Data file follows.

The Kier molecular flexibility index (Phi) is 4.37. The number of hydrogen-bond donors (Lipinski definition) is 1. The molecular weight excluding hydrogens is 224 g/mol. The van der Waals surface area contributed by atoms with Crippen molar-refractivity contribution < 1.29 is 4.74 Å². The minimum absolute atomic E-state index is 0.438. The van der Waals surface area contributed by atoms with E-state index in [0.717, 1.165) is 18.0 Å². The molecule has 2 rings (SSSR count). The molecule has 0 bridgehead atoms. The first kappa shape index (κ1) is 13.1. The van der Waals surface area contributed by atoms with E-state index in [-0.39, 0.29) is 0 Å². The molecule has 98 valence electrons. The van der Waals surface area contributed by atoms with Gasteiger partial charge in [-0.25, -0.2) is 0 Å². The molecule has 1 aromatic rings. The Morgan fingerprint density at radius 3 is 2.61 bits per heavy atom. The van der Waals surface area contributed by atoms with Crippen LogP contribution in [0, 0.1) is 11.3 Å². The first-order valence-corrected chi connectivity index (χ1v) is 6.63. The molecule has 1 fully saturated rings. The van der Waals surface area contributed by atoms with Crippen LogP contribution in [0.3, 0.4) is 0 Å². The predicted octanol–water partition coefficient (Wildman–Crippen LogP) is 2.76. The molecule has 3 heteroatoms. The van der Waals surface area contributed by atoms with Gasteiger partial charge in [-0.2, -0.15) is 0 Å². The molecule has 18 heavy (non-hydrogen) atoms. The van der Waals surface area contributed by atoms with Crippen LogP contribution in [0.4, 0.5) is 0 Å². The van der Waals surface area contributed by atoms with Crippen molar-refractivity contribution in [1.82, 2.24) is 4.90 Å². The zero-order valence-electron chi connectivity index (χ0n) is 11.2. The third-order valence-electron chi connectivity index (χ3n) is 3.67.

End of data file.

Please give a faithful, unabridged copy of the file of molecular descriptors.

The Kier molecular flexibility index (Phi) is 4.37. The number of hydrogen-bond donors (Lipinski definition) is 1. The molecular weight excluding hydrogens is 224 g/mol. The van der Waals surface area contributed by atoms with Crippen molar-refractivity contribution < 1.29 is 4.74 Å². The minimum absolute atomic E-state index is 0.438. The van der Waals surface area contributed by atoms with E-state index in [0.717, 1.165) is 18.0 Å². The molecule has 2 rings (SSSR count). The molecule has 0 bridgehead atoms. The first kappa shape index (κ1) is 13.1. The van der Waals surface area contributed by atoms with E-state index in [-0.39, 0.29) is 0 Å². The molecule has 98 valence electrons. The van der Waals surface area contributed by atoms with Gasteiger partial charge in [-0.25, -0.2) is 0 Å². The molecule has 1 aromatic rings. The Morgan fingerprint density at radius 3 is 2.61 bits per heavy atom. The van der Waals surface area contributed by atoms with Crippen LogP contribution in [0, 0.1) is 11.3 Å². The first-order valence-corrected chi connectivity index (χ1v) is 6.63. The molecule has 1 fully saturated rings. The van der Waals surface area contributed by atoms with Crippen LogP contribution in [0.3, 0.4) is 0 Å². The predicted octanol–water partition coefficient (Wildman–Crippen LogP) is 2.76. The molecule has 3 heteroatoms. The van der Waals surface area contributed by atoms with Gasteiger partial charge in [-0.2, -0.15) is 0 Å². The molecule has 18 heavy (non-hydrogen) atoms. The van der Waals surface area contributed by atoms with Crippen LogP contribution in [0.4, 0.5) is 0 Å². The van der Waals surface area contributed by atoms with Crippen molar-refractivity contribution in [1.82, 2.24) is 4.90 Å². The zero-order valence-electron chi connectivity index (χ0n) is 11.2. The third-order valence-electron chi connectivity index (χ3n) is 3.67.